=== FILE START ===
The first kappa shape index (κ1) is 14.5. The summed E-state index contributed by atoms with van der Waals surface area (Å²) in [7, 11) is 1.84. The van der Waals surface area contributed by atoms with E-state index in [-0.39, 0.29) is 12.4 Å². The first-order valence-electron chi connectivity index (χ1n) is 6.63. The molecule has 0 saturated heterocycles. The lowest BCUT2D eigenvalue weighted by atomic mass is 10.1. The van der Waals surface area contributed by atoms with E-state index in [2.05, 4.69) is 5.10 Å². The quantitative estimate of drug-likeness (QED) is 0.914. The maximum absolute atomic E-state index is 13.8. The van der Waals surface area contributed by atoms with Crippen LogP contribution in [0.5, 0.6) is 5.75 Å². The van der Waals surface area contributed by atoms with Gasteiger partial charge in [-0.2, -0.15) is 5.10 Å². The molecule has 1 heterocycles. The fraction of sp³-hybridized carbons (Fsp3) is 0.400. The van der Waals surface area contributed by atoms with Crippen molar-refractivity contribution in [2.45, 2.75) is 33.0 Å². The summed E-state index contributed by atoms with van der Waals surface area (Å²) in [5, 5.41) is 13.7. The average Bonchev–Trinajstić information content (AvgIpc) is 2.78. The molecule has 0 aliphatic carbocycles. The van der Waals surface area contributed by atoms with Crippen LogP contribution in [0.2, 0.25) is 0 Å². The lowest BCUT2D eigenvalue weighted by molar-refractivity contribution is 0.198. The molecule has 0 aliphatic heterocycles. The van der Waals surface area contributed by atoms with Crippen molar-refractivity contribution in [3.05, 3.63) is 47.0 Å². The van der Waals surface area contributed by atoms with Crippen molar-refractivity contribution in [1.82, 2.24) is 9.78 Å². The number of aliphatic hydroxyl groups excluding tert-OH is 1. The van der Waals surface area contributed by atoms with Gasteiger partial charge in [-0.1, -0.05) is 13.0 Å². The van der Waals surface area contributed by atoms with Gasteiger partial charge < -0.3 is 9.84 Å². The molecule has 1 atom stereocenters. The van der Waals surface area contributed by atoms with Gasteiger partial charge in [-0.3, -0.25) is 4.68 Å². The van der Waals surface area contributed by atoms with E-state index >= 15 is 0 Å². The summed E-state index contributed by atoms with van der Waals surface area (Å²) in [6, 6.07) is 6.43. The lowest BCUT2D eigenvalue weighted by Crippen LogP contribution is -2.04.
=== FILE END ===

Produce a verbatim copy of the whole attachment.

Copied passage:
The first kappa shape index (κ1) is 14.5. The summed E-state index contributed by atoms with van der Waals surface area (Å²) in [7, 11) is 1.84. The van der Waals surface area contributed by atoms with E-state index in [-0.39, 0.29) is 12.4 Å². The first-order valence-electron chi connectivity index (χ1n) is 6.63. The molecule has 0 saturated heterocycles. The lowest BCUT2D eigenvalue weighted by atomic mass is 10.1. The van der Waals surface area contributed by atoms with E-state index in [2.05, 4.69) is 5.10 Å². The quantitative estimate of drug-likeness (QED) is 0.914. The maximum absolute atomic E-state index is 13.8. The van der Waals surface area contributed by atoms with Crippen LogP contribution in [0.5, 0.6) is 5.75 Å². The van der Waals surface area contributed by atoms with Gasteiger partial charge in [-0.2, -0.15) is 5.10 Å². The molecule has 1 heterocycles. The fraction of sp³-hybridized carbons (Fsp3) is 0.400. The van der Waals surface area contributed by atoms with Crippen molar-refractivity contribution in [2.45, 2.75) is 33.0 Å². The summed E-state index contributed by atoms with van der Waals surface area (Å²) in [5, 5.41) is 13.7. The average Bonchev–Trinajstić information content (AvgIpc) is 2.78. The molecule has 0 aliphatic carbocycles. The van der Waals surface area contributed by atoms with Crippen LogP contribution in [0.2, 0.25) is 0 Å². The lowest BCUT2D eigenvalue weighted by molar-refractivity contribution is 0.198. The molecule has 0 aliphatic heterocycles. The van der Waals surface area contributed by atoms with Crippen molar-refractivity contribution in [3.05, 3.63) is 47.0 Å². The van der Waals surface area contributed by atoms with Crippen molar-refractivity contribution in [1.82, 2.24) is 9.78 Å². The number of aliphatic hydroxyl groups excluding tert-OH is 1. The van der Waals surface area contributed by atoms with Gasteiger partial charge in [-0.1, -0.05) is 13.0 Å². The van der Waals surface area contributed by atoms with Gasteiger partial charge < -0.3 is 9.84 Å². The molecule has 1 atom stereocenters. The van der Waals surface area contributed by atoms with Gasteiger partial charge in [-0.3, -0.25) is 4.68 Å². The van der Waals surface area contributed by atoms with E-state index >= 15 is 0 Å². The summed E-state index contributed by atoms with van der Waals surface area (Å²) in [6, 6.07) is 6.43. The lowest BCUT2D eigenvalue weighted by Crippen LogP contribution is -2.04.